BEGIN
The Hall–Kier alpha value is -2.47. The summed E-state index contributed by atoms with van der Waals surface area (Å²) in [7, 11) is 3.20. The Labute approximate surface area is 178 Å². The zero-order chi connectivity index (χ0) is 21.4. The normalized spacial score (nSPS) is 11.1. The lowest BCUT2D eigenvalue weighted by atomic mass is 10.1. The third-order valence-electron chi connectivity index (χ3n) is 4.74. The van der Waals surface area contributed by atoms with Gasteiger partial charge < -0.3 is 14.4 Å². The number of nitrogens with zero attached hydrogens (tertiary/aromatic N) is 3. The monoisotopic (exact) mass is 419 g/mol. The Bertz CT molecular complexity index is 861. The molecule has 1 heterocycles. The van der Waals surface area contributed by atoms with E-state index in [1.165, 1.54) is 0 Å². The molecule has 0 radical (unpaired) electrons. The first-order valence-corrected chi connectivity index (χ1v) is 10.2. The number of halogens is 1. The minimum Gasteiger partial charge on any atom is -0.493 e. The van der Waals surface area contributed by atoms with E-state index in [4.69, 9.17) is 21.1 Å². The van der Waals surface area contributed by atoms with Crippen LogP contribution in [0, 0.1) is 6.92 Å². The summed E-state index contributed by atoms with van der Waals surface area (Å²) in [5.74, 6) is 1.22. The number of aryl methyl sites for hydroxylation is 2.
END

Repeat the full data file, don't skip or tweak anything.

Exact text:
The Hall–Kier alpha value is -2.47. The summed E-state index contributed by atoms with van der Waals surface area (Å²) in [7, 11) is 3.20. The Labute approximate surface area is 178 Å². The zero-order chi connectivity index (χ0) is 21.4. The normalized spacial score (nSPS) is 11.1. The lowest BCUT2D eigenvalue weighted by atomic mass is 10.1. The third-order valence-electron chi connectivity index (χ3n) is 4.74. The van der Waals surface area contributed by atoms with Gasteiger partial charge < -0.3 is 14.4 Å². The number of nitrogens with zero attached hydrogens (tertiary/aromatic N) is 3. The monoisotopic (exact) mass is 419 g/mol. The Bertz CT molecular complexity index is 861. The molecule has 1 heterocycles. The van der Waals surface area contributed by atoms with E-state index in [1.165, 1.54) is 0 Å². The molecule has 0 radical (unpaired) electrons. The first-order valence-corrected chi connectivity index (χ1v) is 10.2. The number of halogens is 1. The minimum Gasteiger partial charge on any atom is -0.493 e. The van der Waals surface area contributed by atoms with E-state index in [4.69, 9.17) is 21.1 Å². The van der Waals surface area contributed by atoms with Crippen LogP contribution in [0, 0.1) is 6.92 Å². The summed E-state index contributed by atoms with van der Waals surface area (Å²) in [5.74, 6) is 1.22. The number of aryl methyl sites for hydroxylation is 2.